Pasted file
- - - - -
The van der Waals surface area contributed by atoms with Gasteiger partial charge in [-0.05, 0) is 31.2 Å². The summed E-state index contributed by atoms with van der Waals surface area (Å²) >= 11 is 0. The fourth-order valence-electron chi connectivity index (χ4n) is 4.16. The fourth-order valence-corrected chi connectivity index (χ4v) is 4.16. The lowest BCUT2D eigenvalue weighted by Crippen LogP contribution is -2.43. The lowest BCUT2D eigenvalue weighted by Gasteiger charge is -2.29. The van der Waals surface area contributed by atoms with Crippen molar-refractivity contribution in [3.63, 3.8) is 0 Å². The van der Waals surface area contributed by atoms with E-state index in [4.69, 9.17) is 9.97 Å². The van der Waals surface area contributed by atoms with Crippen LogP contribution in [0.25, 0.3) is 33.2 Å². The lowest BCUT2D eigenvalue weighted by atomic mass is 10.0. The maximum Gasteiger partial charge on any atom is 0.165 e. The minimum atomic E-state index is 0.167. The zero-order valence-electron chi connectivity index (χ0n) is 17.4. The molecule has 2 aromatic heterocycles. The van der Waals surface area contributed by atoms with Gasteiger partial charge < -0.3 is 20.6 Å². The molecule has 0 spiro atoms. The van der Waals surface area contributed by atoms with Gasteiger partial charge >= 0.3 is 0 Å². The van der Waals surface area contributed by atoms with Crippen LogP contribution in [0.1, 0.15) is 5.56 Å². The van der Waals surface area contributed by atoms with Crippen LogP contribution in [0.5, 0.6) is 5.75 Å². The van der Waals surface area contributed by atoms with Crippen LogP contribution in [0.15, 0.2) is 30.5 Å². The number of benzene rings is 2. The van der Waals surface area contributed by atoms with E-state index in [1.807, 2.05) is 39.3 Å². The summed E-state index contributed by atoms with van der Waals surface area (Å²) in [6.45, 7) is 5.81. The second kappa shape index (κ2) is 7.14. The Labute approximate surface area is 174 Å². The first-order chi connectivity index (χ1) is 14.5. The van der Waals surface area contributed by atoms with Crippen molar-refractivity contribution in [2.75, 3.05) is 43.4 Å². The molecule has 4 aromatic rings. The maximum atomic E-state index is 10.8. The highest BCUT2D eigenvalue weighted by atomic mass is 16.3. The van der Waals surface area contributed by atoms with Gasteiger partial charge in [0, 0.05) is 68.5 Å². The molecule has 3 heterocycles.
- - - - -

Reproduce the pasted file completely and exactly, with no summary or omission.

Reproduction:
The van der Waals surface area contributed by atoms with Gasteiger partial charge in [-0.05, 0) is 31.2 Å². The summed E-state index contributed by atoms with van der Waals surface area (Å²) >= 11 is 0. The fourth-order valence-electron chi connectivity index (χ4n) is 4.16. The fourth-order valence-corrected chi connectivity index (χ4v) is 4.16. The lowest BCUT2D eigenvalue weighted by Crippen LogP contribution is -2.43. The lowest BCUT2D eigenvalue weighted by Gasteiger charge is -2.29. The van der Waals surface area contributed by atoms with Crippen molar-refractivity contribution in [3.63, 3.8) is 0 Å². The van der Waals surface area contributed by atoms with E-state index in [4.69, 9.17) is 9.97 Å². The van der Waals surface area contributed by atoms with Crippen LogP contribution in [0.25, 0.3) is 33.2 Å². The lowest BCUT2D eigenvalue weighted by atomic mass is 10.0. The maximum Gasteiger partial charge on any atom is 0.165 e. The minimum atomic E-state index is 0.167. The zero-order valence-electron chi connectivity index (χ0n) is 17.4. The molecule has 2 aromatic heterocycles. The van der Waals surface area contributed by atoms with Gasteiger partial charge < -0.3 is 20.6 Å². The molecule has 0 spiro atoms. The van der Waals surface area contributed by atoms with Gasteiger partial charge >= 0.3 is 0 Å². The van der Waals surface area contributed by atoms with Crippen LogP contribution in [0.1, 0.15) is 5.56 Å². The van der Waals surface area contributed by atoms with Crippen LogP contribution in [0.5, 0.6) is 5.75 Å². The van der Waals surface area contributed by atoms with Crippen LogP contribution in [0.15, 0.2) is 30.5 Å². The number of benzene rings is 2. The van der Waals surface area contributed by atoms with E-state index in [1.807, 2.05) is 39.3 Å². The summed E-state index contributed by atoms with van der Waals surface area (Å²) in [6.45, 7) is 5.81. The second kappa shape index (κ2) is 7.14. The Labute approximate surface area is 174 Å². The first-order chi connectivity index (χ1) is 14.5. The van der Waals surface area contributed by atoms with Crippen molar-refractivity contribution in [2.75, 3.05) is 43.4 Å². The molecule has 4 aromatic rings. The maximum atomic E-state index is 10.8. The highest BCUT2D eigenvalue weighted by atomic mass is 16.3. The van der Waals surface area contributed by atoms with Gasteiger partial charge in [0, 0.05) is 68.5 Å². The molecule has 3 heterocycles.